The Ascension islanders have also had the roughest of raw deals from the Government. The governor told them that rights of abode, property rights and local democracy would be introduced. An island council was elected in November 2002, and a constitutional adviser went there the following year. The council

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presented a five-year plan to Bill Rammell during his ministerial visit, and the FCO-appointed Attorney-General produced a timetable for land tenure and rights of abode. All of a sudden, that was all scrapped. The council resigned en bloc, and when the subsequent general election was boycotted, the governor appointed an advisory group, which meets in secret and publishes no minutes. There is no democracy there. DfID said that its objective is to enable all aided territories to reach self-sufficiency, although apparently not Ascension. It justifies its dictatorial treatment of the inhabitants by saying that they are almost all short-term contract workers, although some have lived there for 40 years.

To end on a happier note, the Minister, Meg Munn, visited Ascension at the beginning of January and expressed the hope that the democratic process could be restarted, and the noble Lord, Lord Malloch-Brown, assures me that the views expressed to her by representatives of the people on what the FCO should do for that purpose were now being considered. It is clear that the contingent liabilities that might arise from granting rights to the inhabitants were grossly exaggerated and now need to be spelled out for discussion. If all economic activity in the island were to cease, we would of course have an obligation to evacuate the people. However, the strategic importance of Wideawake airfield makes that most improbable, and with a small and stable community, there is no question of DfID being asked to pay for large-scale public utilities or other infrastructure.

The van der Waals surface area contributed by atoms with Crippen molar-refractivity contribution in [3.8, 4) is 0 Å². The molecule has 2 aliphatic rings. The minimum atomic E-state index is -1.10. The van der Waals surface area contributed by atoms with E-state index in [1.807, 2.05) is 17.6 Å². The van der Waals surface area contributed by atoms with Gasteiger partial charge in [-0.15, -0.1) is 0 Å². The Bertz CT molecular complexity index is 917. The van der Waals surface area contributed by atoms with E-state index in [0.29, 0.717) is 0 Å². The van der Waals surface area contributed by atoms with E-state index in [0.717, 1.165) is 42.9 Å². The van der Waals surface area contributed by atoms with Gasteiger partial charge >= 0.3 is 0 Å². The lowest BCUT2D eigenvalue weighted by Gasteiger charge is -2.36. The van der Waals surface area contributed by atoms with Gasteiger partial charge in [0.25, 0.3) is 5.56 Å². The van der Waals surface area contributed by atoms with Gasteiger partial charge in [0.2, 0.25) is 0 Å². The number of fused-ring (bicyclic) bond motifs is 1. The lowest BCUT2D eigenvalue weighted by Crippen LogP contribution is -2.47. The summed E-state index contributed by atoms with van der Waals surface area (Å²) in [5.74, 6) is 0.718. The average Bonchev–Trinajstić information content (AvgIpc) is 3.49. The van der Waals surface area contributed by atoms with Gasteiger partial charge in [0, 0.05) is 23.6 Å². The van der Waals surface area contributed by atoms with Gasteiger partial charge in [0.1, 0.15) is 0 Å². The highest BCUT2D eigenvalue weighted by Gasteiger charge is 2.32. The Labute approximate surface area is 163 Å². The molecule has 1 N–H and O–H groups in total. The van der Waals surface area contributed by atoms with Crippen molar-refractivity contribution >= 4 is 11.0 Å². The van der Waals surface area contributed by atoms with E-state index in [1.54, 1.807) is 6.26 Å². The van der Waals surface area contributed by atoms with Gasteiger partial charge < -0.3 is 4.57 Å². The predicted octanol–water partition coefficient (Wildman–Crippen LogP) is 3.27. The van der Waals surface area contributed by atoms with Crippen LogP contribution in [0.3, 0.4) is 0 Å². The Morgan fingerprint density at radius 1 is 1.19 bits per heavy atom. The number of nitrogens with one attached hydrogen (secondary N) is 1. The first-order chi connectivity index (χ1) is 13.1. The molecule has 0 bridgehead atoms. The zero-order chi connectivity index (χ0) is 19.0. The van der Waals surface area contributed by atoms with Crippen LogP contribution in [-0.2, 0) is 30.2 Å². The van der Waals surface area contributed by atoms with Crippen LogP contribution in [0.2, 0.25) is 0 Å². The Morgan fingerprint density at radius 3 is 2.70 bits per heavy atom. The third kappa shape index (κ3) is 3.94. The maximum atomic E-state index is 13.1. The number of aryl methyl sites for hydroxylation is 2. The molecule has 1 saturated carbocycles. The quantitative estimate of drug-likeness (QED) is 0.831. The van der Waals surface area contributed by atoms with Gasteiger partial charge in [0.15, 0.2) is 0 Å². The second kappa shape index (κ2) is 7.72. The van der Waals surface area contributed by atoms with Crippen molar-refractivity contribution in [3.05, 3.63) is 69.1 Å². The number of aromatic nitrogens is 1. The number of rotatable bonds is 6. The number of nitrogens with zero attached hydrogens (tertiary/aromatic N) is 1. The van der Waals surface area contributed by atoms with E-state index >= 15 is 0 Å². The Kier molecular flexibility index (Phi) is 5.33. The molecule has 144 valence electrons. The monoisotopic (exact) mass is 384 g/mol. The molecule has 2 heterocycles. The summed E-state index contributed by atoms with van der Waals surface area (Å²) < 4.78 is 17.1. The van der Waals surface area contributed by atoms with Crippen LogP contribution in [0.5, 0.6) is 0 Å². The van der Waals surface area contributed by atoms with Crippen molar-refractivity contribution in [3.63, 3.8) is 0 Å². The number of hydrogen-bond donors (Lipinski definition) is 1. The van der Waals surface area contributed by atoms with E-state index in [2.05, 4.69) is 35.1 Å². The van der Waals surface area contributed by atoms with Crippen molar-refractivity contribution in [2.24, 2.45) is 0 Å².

7.53 pm

Baroness Verma: My Lords, I thank my noble friend Lady Hooper for securing this debate. In doing so, she raises a number of important questions to which the findings of National Audit Office report HC4 give rise. She has a great knowledge of the subject, and has illustrated the report’s findings with great eloquence.

Although the United Kingdom currently remains responsible for the 14 overseas territories, each choosing to remain under the sovereignty of the United Kingdom, the territories have full independence and enjoy a large degree of autonomy. Their economic survival currently depends on one or two core industries. Although they are not constitutionally part of the UK, most citizens of these territories have been entitled since 2002 to full British citizenship and the right to reside in the UK. The noble Lord, Lord Hoyle, highlighted this.

The last report by the National Audit Office in 1997 considered the key factors in the relationship between the UK Government and its territorial counterparts. Among the points raised by the report was the effectiveness of UK government departments’ work with the territories’ governments, and despite the territories being a UK-wide responsibility it appears that much of the burden of responsibility falls on the Department for International Development and to a lesser extent on the FCO. Currently, DfID and the FCO have a total of 60 or so staff between them but maintain separate teams. Yet the need for other departments to take their share of

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responsibilities must be addressed if individual territories are to put processes into place that will build capacity holistically. My noble friend Lady Hooper spoke of the need to ensure that other departments play a far greater role.